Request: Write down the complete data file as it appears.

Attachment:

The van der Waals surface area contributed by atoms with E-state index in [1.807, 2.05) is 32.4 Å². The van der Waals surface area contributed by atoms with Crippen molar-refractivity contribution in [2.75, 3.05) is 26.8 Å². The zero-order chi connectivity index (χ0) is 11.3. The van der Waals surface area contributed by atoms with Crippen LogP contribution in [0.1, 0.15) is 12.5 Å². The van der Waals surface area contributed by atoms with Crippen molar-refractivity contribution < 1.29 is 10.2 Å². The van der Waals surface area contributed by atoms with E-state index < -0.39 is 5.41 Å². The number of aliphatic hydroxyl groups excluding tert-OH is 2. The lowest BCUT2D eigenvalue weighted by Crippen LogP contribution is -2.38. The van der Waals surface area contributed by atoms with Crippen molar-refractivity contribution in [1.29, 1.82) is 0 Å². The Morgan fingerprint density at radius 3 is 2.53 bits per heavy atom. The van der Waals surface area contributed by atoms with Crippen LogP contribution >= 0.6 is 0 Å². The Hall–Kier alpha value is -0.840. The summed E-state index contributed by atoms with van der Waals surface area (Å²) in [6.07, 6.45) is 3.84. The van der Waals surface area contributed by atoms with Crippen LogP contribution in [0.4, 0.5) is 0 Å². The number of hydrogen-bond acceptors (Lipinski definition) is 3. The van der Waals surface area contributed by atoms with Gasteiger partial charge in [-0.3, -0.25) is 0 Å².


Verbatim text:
The van der Waals surface area contributed by atoms with E-state index in [1.807, 2.05) is 32.4 Å². The van der Waals surface area contributed by atoms with Crippen molar-refractivity contribution in [2.75, 3.05) is 26.8 Å². The zero-order chi connectivity index (χ0) is 11.3. The van der Waals surface area contributed by atoms with Crippen LogP contribution in [0.1, 0.15) is 12.5 Å². The van der Waals surface area contributed by atoms with Crippen molar-refractivity contribution < 1.29 is 10.2 Å². The van der Waals surface area contributed by atoms with E-state index < -0.39 is 5.41 Å². The number of aliphatic hydroxyl groups excluding tert-OH is 2. The lowest BCUT2D eigenvalue weighted by Crippen LogP contribution is -2.38. The van der Waals surface area contributed by atoms with Crippen molar-refractivity contribution in [1.29, 1.82) is 0 Å². The Morgan fingerprint density at radius 3 is 2.53 bits per heavy atom. The van der Waals surface area contributed by atoms with Crippen LogP contribution >= 0.6 is 0 Å². The Hall–Kier alpha value is -0.840. The summed E-state index contributed by atoms with van der Waals surface area (Å²) in [6.07, 6.45) is 3.84. The van der Waals surface area contributed by atoms with Crippen LogP contribution in [0.4, 0.5) is 0 Å². The number of hydrogen-bond acceptors (Lipinski definition) is 3. The van der Waals surface area contributed by atoms with Gasteiger partial charge in [-0.3, -0.25) is 0 Å².